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By now, the idea that organizations must adapt to maintain both relevance and market share is so ingrained that it’s been reduced to pithy sayings.
But is constant adaptation always the best policy? Not necessarily, according to Andrea Coville and Paul Brown, co-authors of the book "Relevance: the Power to Change Minds and Stay Ahead of the Competition," in a recent Harvard Business Review blog post.
They recommend any firm considering a change initiative should first answer five questions:
1. Do your customers really want you to change?
The offerings from privately-held Berger Cookies in Baltimore have been the same for 179 years. The company’s continued success shows that people crave consistency. When you taste your favorite cookie, you don’t want to suddenly discover that the recipe has changed.
2. Will change alienate your base?
Earlier this year, executives at Sirius Satellite Radio decided to capitalize on the renewed interest in singer-songwriter Billy Joel by creating a temporary channel dedicated to him and his music. But it replaced one that had played music of the 1930s and ‘40s, prompting customers who enjoyed those classics to cancel their subscriptions.
3. Will you confuse people?
If you bounce from one strategy to another and back again, people won’t know what you stand for. The recent failures of mass-market retailers Sears and J.C. Penney are clear examples of the problem with inconsistency.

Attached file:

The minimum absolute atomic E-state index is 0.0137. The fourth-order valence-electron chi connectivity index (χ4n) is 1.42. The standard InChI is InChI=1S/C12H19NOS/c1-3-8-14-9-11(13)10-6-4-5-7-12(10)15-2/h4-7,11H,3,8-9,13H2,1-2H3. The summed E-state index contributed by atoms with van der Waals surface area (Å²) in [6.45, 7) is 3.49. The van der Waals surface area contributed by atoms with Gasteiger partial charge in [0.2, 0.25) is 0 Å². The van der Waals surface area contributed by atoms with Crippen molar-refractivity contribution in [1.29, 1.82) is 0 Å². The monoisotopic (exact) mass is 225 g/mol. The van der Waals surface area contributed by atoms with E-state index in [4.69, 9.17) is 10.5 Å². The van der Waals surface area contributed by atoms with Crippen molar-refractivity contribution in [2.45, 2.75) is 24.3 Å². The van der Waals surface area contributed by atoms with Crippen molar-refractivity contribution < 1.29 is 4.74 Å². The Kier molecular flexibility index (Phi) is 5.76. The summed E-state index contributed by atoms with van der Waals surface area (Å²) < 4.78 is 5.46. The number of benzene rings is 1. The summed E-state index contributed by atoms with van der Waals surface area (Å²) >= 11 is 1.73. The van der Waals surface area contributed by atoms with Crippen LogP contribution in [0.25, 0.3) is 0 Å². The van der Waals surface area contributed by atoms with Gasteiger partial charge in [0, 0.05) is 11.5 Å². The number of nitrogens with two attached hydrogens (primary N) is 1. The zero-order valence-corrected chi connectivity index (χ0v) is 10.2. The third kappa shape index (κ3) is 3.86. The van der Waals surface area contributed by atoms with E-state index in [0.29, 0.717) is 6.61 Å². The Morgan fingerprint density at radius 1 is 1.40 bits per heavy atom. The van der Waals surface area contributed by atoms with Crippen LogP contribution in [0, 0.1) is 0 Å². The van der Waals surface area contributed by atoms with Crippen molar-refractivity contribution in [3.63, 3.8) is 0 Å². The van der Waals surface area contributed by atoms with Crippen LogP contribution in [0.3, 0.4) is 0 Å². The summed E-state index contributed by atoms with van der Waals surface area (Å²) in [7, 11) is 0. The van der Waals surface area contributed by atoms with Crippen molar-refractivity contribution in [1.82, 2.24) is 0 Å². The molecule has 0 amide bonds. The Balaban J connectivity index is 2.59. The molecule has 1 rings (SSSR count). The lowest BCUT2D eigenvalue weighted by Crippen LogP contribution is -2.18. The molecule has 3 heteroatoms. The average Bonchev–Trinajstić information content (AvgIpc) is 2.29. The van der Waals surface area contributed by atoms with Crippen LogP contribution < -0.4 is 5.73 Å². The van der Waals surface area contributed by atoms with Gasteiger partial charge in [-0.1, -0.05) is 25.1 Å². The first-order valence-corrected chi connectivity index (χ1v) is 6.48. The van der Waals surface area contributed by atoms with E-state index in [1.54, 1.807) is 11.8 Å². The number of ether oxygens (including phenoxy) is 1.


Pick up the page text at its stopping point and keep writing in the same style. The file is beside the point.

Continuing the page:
4. What is the cost?
When remaking or radically changing your offerings, you must always weigh the risks against the rewards. This is a lesson Starbucks learned the hard way in the late 1990s. To expedite its expansion, it started shipping its coffee in flavor-locked packaging, which was more efficient but also eliminated most of the aroma; it also streamlined store design to gain economies of scale. But the result was “the watering down” and “commoditization” of the Starbucks experience, founder Howard Schultz later reflected. The company struggled and its stock price fell, until Schultz reversed those decisions.
5. Will the change make you vulnerable?
When you add to, or alter, your offerings, you can open the door to competitors. For example, Cadillac decided to offer a smaller car, the Cimarron, in the early 1980s. The diluted management focus, coupled with the car’s poor sales, hurt the brand and allowed competitors — especially luxury imports — to gain market share.
“The point here is simple: Your customers will dictate when and how much to change,” the authors write. “Keep asking them what they want (we recommend a formal or informal audit every six months) and keep watching their behavior, since they aren’t always able to articulate their desires. Then change as they do, or just a little bit faster.”